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The Google engineer who made this claim was fired. What an idiot!
Google engineer put on leave after saying AI chatbot has become sentient

Well, I might not jump to that conclusion that he was an idiot in the sense that LaMDA appears to be on the cutting edge of becoming a true AI system. As the engineer has eluded, it is like a child,...not quite "mature" enough to be left to its own, but certainly on its way. As with most of these systems,...there will be a point where,...by some definitions of autonomy and sentience,...the system will become independent. At what point do any of these systems "cross the line"? It just depends upon where you put that line. Do we put that line where the system is capable of creating its own code,...or some other point? We are entering a new era in computer science where you have to start programming things like morals and ethics into the systems,...creativity,...risk assessment,...and a long list of other characteristics that are required for "independence and autonomy" and operating for the benefit of humanity,...and not against it.
 
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I'm not convinced it is alive.

It's not capable of doing anything that it's not programmed. People are able to do that.

To be fair, though, you could make comments like that about people in general. Even for us, there is "code" of a sort there, that cannot really be broken. No matter how much "learning" we think we're capable of.

Just as an example, try and imagine a color you cant even imagine. ...No seriously, try it. You wont be able to. Nor can I (yes, I tried... look, I was bored, yeah?), or anyone else. There are creatures out there that can see a much higher range of colors, so THEY can mentally process such colors, but our brains arent "programmed" for that since our eyes dont function in that range and so we are literally incapable of it since the function was not required. We arent built for it, so we cannot even imagine such colors... period. Additional functions would need to be added to our own "code", so to speak, before we could do that. No amount of learning or thinking out of the box or whatever will allow one to do it.

My point is, both AI and "real" break down when you examine them too closely. They're more than the sum of their parts.

And heck if you want to get REALLY pedantic, it's all a bunch of wobbly particles in any case.

The big difference is that we are "programmed" with the ability to learn. We have that code already. The moment a machine is given that ability, well... that's when things get weird. And it's just a matter of some engineers coming up with a way to create that "code". Someone will pull it off, sooner or later.

Am I making any sense? I'm not sure I am. Look, just smile and nod as if I said something wise and we can all move on. I'm in one of those moods.



Anyway as for my thoughts on THIS AI specifically, well... I dunno, I'm not familiar with it. For all I know the entire transcript could be made up. Or heavily edited. I'm more familiar with incarnations of OpenAI's GPT-3 (which I've interacted with often).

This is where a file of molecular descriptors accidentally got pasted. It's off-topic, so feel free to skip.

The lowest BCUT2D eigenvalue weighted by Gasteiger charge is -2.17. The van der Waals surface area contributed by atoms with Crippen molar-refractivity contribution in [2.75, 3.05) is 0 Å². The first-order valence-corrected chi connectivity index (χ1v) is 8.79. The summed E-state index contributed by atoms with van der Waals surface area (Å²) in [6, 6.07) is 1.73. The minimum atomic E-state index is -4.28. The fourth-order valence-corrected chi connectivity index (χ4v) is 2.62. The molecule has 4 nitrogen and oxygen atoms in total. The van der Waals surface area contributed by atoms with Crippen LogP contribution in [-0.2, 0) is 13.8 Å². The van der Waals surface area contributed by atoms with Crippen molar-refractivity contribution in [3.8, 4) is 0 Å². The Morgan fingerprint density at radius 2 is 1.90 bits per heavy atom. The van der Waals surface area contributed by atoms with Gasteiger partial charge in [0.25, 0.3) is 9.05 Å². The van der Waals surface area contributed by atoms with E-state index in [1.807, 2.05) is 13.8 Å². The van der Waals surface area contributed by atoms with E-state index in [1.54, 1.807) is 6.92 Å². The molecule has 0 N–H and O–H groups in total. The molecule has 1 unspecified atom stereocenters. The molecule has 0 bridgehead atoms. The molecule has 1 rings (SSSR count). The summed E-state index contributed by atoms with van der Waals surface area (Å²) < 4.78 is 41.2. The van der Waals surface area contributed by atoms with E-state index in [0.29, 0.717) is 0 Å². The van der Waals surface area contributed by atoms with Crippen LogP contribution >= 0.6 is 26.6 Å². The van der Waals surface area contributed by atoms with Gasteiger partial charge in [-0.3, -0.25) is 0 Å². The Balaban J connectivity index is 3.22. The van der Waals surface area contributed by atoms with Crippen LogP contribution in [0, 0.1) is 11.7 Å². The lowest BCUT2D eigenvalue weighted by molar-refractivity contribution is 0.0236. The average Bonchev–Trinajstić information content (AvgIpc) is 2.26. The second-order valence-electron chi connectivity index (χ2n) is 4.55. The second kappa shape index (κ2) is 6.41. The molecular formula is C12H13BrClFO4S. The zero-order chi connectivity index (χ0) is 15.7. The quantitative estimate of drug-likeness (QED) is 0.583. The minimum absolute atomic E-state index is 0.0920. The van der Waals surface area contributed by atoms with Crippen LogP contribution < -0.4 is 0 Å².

I would say, for this one, it's best not to make any assumptions or anything just based on what's read.

Now, if we ever get a chance to interact with it ourselves, well, that's different.
 
I think it's a little silly, because it's a computer and computers only do what people instruct them to do.
That's the cool part of machine learning isn't it? What we're instructing them to do is getting obfuscated in increasing complexity that the bar for knowing what's even being instructed is rising exponentially. We were already at the part where most people will go their whole life without really understanding the abstractions we use to send instructions to regular pc's but now complex algorithms interact with us all the time in our daily life.

Anyway I'm rather certain it's not sentient, this model was designed specifically to respond in interesting and witty ways as they likely have consumer-end plans for it. In terms of conversation AI, this would be an incredible step if it's all real output (I'm a little skeptical). The idea of non-biology based sentience is one that I don't know much about but I'm pretty sure some of the earlier layers of sentience weren't self-aware thought which suggests its complexity. We can already make robots see and think and feel (sensory not emotion), but self-reflective thought I haven't seen evidence of. Nor any evidence of making something feel pain, which I also hope is a realm of serious taboo. Should it be possible, it should never be done. Perhaps making decisions based on the "quality" of an input is possible though and that's functionally identical to introducing pain. Cost-benefit analysis seems rather machine-like as is and it's most of what our grand and thought-out complex behavior originates from.